‘Petite Solange’ Review: No Surprise That Divorce Is Hard on Teens in French Drama

French director Axelle Ropert makes an unwise shift from sprightly comedy (“Miss and the Doctors,” “The Apple of My Eye”) to faux-naive artificiality with “Petite Solange,” a tiresome divorce drama seen through the eyes of an adolescent girl. Though clearly meant as a refreshing, femme-centric throwback to a style of filmmaking that petered out in the 1970s (Ropert cites inspiration from François Truffaut and Luigi Comencini), the results merely feel out of place, bizarrely innocent and clumsily executed. The fault lies in both concept and script, making it unlikely that “Solange” will be gracing many screens outside Francophone territories.

Danger signs are apparent right from the start when Benjamin Esdraffo’s inescapable saccharine music too quickly accompanies the action. The tunes are part and parcel of the film’s entire design, from the pale filtered visuals to the ’70s-influenced clothing — is that really a baked casserole the father serves up for dinner, and what on earth is going on with the science teacher’s mop of hair? All these throwbacks make you wonder whether the anomaly comes from the cell phones and other mod cons or the use of old-fashioned words long abandoned from most people’s vocabulary.

Thirteen-year-old Solange Maserati (Jade Springer) is an “average” schoolgirl living with her parents and older brother Romain (Grégoire Montana) in Nantes. Dad Antoine (Philippe Katerine, looking more than ever like David Crosby) describes her as “merry and turbulent,” though neither trait is especially in evidence, especially the latter. He runs a music shop while mom Aurélia (Léa Drucker) is an actress with the local theater company, starring in things like Bertolt Brecht’s “The Good Woman of Setzuan.” Tension however is in the air, not so much seen directly but glimpsed, nicely reflecting the way children notice disagreements that make them fearful yet curious to hesitantly observe from hidden spaces.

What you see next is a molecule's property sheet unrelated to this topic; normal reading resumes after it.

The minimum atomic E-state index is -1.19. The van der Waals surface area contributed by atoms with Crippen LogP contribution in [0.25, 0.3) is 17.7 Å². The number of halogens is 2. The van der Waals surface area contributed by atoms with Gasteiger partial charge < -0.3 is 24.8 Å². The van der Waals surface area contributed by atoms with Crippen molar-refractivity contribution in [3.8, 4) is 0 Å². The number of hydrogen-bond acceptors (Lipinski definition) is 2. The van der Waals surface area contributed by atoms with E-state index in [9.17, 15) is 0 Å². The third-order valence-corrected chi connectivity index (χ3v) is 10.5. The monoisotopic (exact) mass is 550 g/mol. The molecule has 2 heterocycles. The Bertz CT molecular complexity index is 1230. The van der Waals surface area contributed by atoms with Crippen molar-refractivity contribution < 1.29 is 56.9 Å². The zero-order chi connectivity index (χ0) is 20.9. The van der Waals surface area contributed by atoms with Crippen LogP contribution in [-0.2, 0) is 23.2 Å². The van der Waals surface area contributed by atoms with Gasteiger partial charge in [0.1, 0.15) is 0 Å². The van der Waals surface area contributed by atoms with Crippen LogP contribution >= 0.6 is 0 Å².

The family’s disintegration follows the usual pattern: Antoine and Aurélia stop sharing the same bed, and while he takes up with his assistant Gina (Chloé Astor), Aurélia falls apart alone. Romain, as the older child, is more aware than Solange of what’s going on so he chooses to skip out to Madrid, leaving his sister without any support. With no one inquiring about her feelings, poor Solange bottles it all up inside until she starts crying while reciting a Paul Verlaine poem in class. Even then, despite her teacher’s concern, her parents’ self-involvement renders them blind to their daughter’s distress.

Ropert’s understanding of how children furtively watch the adults around them, soaking up the friction, is well-observed and the best thing in this otherwise insipid film that perversely discards any shred of naturalism for an outdated and phony ingenuousness. Even the performances are airless, and consequently there’s no emotional investment in a family whose rapport is so clunkily established. Young Springer is the sole actor who exhibits anything close to charisma, but notwithstanding her genuine gifts, this isn’t a role to show off what she can do.

A briefly seen poster of Comencini’s 1966 film “Incompreso” (“Misunderstood”) declares the director’s affinities, and while it’s a lovely film from which to derive inspiration, its style remains very much of the period; Ropert’s attempts at imitation don’t merely fall flat, they feel ridiculous. What purpose does it serve to make audiences question what decade this is set in, unless to underline the unoriginal notion that children suffer when their parents separate? Sébastien Buchmann’s unsubtle zooms and the overall soft palette significantly contribute to this sense of a hollow facsimile, very much matched by the invasive music.

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